You’ve possibly heard the notion, “We date at the level of our self-esteem. Your relationship is a direct reflection of your own self-love and self-worth.” (Source: The Daily Love)
The same is true of success. We succeed at the level of our self-esteem. Our life (and business) is a direct reflection of our own self-love and self-worth. When you know this, it becomes refreshingly evident that if we want to truly succeed in life, and business, we have to raise the bar on ourselves.
Transformation starts with improving your self-esteem: the thoughts and feelings you associate with yourself.
Why is low self-esteem problematic for entrepreneurs?
Low self-esteem is a silent success killer, for entrepreneurs in particular, because it leads to depression. Running a business while you “just don’t care about anything” is not easy. Given that entrepreneurship is risky with marked ups and downs, getting a solid “self-esteem” footing will make navigating the entrepreneurship roller coaster more manageable.
“Your self-worth is determined by you. You don’t have to depend on someone telling you who you are.” ― Beyoncé
We know that entrepreneurs with low self-esteem are prone to self-sabotage, falling short of their potential and tolerating negative and limiting relationships. These traits ‘do not a business make’!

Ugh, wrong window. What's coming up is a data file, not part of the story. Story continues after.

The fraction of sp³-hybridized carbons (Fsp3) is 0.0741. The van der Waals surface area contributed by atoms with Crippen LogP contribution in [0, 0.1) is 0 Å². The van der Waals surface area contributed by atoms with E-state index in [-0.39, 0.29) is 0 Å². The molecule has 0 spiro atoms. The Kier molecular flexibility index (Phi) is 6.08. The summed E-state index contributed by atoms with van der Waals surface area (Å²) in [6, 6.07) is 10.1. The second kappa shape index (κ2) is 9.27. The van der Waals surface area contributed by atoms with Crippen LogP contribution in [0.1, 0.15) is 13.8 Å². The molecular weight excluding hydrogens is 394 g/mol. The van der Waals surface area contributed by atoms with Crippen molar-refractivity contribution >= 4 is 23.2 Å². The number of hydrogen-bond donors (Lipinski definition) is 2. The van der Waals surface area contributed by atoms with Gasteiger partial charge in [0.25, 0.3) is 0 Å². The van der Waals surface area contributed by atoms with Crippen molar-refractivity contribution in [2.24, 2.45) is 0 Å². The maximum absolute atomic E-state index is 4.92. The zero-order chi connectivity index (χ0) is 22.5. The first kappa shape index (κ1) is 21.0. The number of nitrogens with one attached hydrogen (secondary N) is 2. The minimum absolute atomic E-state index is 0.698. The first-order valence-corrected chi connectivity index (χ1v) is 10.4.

What is your self-esteem based on?
Consider this: How do you describe yourself? What is the basis of that description? For many of us our self-esteem fluctuates based on daily experiences or people. This is less than ideal.
Linking your esteem to past or present experiences and/or people is unwise, because of one simple fact – they are all subject to change. Why would you link your esteem to something that is by design – unreliable?
Instead, entrepreneurs with healthy self-esteem practice becoming more self-aware and actively seek ways to develop themselves. In short, you must become emotionally agile and emotionally intelligent.
“But the upside of painful knowledge is so much greater than the downside of blissful ignorance.” ― Sheryl Sandberg
“Healthy self-esteem is based on our ability to assess ourselves accurately and still be accepting of who we are. This means being able to acknowledge our strengths and weaknesses (we all have them!) and at the same time recognize that we are worthy and worthwhile.” (Source: UT Counseling and Mental Health)